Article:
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Grandparent and Third-Party Rights to Custody or Visitation

Extended families are important, and New Jersey law strives to keep children in contact with grandparents and other loved ones. Nevertheless, the state must also consider the rights of parents to raise their children as they see fit, and this might include not allowing children to visit grandparents or other adults. Read on to better understand when grandparents and others can seek custody or visitation.

Grandparent and Sibling Rights to Visitation

According to New Jersey statute 9:2-7.1, grandparents and siblings can obtain visitation if they offer proof by a preponderance of evidence that visitation is in the child’s best interests. The law outlines what factors a judge must consider:

  • The child’s relationship with the grandparent or sibling
  • How much time has passed since the child has had contact with the applicant
  • The relationship of the applicant with the child’s parents or guardians
  • Whether the applicant has been abusive or neglectful to the child
  • The time-sharing agreement between the child’s parents
  • The applicant’s good faith in making the request

Grandparents and siblings must then show that the child will be harmed if they do not receive visitation. This higher standard is necessary to protect a parent’s ability to raise the child without interference from others.

Other Third-Party Rights to Visitation

Other adults might wish to have visitation, including step-parents or same-sex partners. The key is whether the adult served as a “psychological parent” to the child. No New Jersey law grants these third parties a right to visitation. Nevertheless, a court can order visitation if the circumstances warrant it. Accordingly, the court will look to the following factors:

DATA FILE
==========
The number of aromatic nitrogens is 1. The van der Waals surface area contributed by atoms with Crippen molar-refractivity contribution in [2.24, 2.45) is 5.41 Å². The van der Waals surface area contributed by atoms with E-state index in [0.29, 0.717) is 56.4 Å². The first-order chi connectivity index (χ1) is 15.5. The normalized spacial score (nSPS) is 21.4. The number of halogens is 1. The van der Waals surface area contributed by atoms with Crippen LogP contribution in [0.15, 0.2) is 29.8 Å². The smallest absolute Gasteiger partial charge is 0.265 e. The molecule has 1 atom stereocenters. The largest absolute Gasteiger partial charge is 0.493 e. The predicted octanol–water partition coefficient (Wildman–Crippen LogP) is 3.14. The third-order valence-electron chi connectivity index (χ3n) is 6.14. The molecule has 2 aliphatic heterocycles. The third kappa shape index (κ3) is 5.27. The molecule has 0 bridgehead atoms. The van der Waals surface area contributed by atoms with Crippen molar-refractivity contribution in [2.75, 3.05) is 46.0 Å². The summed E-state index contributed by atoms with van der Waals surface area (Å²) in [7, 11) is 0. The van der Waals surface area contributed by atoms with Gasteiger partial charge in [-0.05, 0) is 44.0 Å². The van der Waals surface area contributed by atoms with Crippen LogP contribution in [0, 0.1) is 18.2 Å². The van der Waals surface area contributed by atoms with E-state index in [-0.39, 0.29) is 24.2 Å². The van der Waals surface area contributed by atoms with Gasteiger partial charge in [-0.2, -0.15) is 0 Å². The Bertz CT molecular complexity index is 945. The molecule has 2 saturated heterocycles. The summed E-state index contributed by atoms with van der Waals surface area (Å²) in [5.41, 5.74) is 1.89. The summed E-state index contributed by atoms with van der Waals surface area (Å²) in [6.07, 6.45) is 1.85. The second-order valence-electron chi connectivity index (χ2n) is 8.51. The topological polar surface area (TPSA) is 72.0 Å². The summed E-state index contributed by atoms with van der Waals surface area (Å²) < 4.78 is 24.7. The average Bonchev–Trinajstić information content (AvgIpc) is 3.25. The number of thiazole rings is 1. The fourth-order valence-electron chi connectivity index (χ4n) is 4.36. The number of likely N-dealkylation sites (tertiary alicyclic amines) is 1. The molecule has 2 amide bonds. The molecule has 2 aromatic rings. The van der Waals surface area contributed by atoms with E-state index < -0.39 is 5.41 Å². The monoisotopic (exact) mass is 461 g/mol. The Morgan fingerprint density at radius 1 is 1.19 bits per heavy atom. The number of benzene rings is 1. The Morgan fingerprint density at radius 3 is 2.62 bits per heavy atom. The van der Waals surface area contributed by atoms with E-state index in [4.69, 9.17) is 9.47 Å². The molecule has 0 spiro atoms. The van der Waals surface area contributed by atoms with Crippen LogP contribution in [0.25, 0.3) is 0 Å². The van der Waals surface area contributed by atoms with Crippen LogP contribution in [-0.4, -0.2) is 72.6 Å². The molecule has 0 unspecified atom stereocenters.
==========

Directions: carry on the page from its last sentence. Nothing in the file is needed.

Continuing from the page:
• Whether the adult and child lived in the same home at any point
  • Whether the child’s parent has fostered or consented to the child’s relationship with the adult seeking visitation
  • Whether the adult seeking visitation has taken significant responsibility for the child’s education, welfare, and development, although this responsibility does not need to be financial
  • Whether the adult served in a parental role long enough for the child to develop a significant bond

If the judge finds that the adult has served as a psychological parent, then the adult stands on equal footing with the biological parent. The judge then must decide whether to grant visitation based on the best interests of the child as illustrated in N.J.S.A. 9:2-4.

Custody Rights of Grandparents and Others

When it comes to custody, not visitation, grandparents and others face a much higher hurdle. Generally, New Jersey law presumes that parents should have custody of their children, and the only way you can get custody will be to show that the child’s parents are unfit. To prove unfitness, you will need to show that the children are at a significant risk of physical or emotional endangerment. Some common examples include:

  • Children are abandoned
  • Parents suffer from drug or alcohol addiction
  • Parents suffer from mental health problems
  • Children are abused or neglected by their parents

Proving unfitness is not easy. Some situations, such as shocking physical abuse or outright abandonment, are easy to prove, but many situations fall into gray areas. For example, a parent might be suffering from drug or alcohol addiction but be making a good faith attempt to cope. This situation, though not ideal, might not rise to the level of parental unfitness.

However, you have a better chance of getting temporary custody if you can convince the child’s parents to place the child with you as they try to get their life pulled together. For example, you might watch the children while the parent goes into rehab or seeks mental health treatment. In this situation, you can work with the parent, the court, and the Department of Child Protective Services (if they are involved) to gain custody of the children.

Speak with a New Jersey Family Law Attorney

Family law is complicated, and seeking visitation or custody is particularly confusing. Only a qualified attorney can adequately assess your situation and offer advice tailored to the facts of your case. For a consultation, contact Elena K. Weitz, Esq. today.